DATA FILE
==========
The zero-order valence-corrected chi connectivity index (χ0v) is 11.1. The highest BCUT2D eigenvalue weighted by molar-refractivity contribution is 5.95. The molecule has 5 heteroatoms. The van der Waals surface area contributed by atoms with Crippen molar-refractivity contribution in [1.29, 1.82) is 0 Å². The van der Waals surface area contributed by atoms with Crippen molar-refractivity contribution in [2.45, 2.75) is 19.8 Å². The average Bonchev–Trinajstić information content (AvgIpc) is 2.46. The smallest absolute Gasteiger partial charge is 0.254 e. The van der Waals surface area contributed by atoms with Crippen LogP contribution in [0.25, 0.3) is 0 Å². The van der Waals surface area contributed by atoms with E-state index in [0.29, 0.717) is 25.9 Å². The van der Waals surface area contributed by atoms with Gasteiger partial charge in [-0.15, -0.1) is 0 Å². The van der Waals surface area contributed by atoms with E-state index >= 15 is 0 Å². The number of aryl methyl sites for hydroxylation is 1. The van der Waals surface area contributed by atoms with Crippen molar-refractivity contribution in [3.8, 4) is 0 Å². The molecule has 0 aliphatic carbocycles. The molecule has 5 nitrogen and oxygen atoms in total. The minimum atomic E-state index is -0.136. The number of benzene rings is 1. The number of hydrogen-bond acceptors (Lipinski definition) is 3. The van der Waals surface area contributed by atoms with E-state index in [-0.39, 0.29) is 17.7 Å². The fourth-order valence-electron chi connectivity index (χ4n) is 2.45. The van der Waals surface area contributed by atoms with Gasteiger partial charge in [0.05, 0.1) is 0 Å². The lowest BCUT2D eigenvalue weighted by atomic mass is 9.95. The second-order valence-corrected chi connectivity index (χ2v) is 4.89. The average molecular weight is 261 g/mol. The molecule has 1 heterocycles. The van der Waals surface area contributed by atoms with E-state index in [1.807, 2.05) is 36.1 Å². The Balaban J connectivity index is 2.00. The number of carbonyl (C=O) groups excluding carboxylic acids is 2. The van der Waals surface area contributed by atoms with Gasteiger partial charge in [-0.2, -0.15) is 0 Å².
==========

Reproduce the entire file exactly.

The zero-order valence-corrected chi connectivity index (χ0v) is 11.1. The highest BCUT2D eigenvalue weighted by molar-refractivity contribution is 5.95. The molecule has 5 heteroatoms. The van der Waals surface area contributed by atoms with Crippen molar-refractivity contribution in [1.29, 1.82) is 0 Å². The van der Waals surface area contributed by atoms with Crippen molar-refractivity contribution in [2.45, 2.75) is 19.8 Å². The average Bonchev–Trinajstić information content (AvgIpc) is 2.46. The smallest absolute Gasteiger partial charge is 0.254 e. The van der Waals surface area contributed by atoms with Crippen LogP contribution in [0.25, 0.3) is 0 Å². The van der Waals surface area contributed by atoms with E-state index in [0.29, 0.717) is 25.9 Å². The van der Waals surface area contributed by atoms with Gasteiger partial charge in [-0.15, -0.1) is 0 Å². The van der Waals surface area contributed by atoms with E-state index >= 15 is 0 Å². The number of aryl methyl sites for hydroxylation is 1. The van der Waals surface area contributed by atoms with Crippen molar-refractivity contribution in [3.8, 4) is 0 Å². The molecule has 0 aliphatic carbocycles. The molecule has 5 nitrogen and oxygen atoms in total. The minimum atomic E-state index is -0.136. The number of benzene rings is 1. The number of hydrogen-bond acceptors (Lipinski definition) is 3. The van der Waals surface area contributed by atoms with E-state index in [-0.39, 0.29) is 17.7 Å². The fourth-order valence-electron chi connectivity index (χ4n) is 2.45. The van der Waals surface area contributed by atoms with Gasteiger partial charge in [0.05, 0.1) is 0 Å². The lowest BCUT2D eigenvalue weighted by atomic mass is 9.95. The second-order valence-corrected chi connectivity index (χ2v) is 4.89. The average molecular weight is 261 g/mol. The molecule has 1 heterocycles. The van der Waals surface area contributed by atoms with E-state index in [1.807, 2.05) is 36.1 Å². The Balaban J connectivity index is 2.00. The number of carbonyl (C=O) groups excluding carboxylic acids is 2. The van der Waals surface area contributed by atoms with Gasteiger partial charge in [-0.2, -0.15) is 0 Å².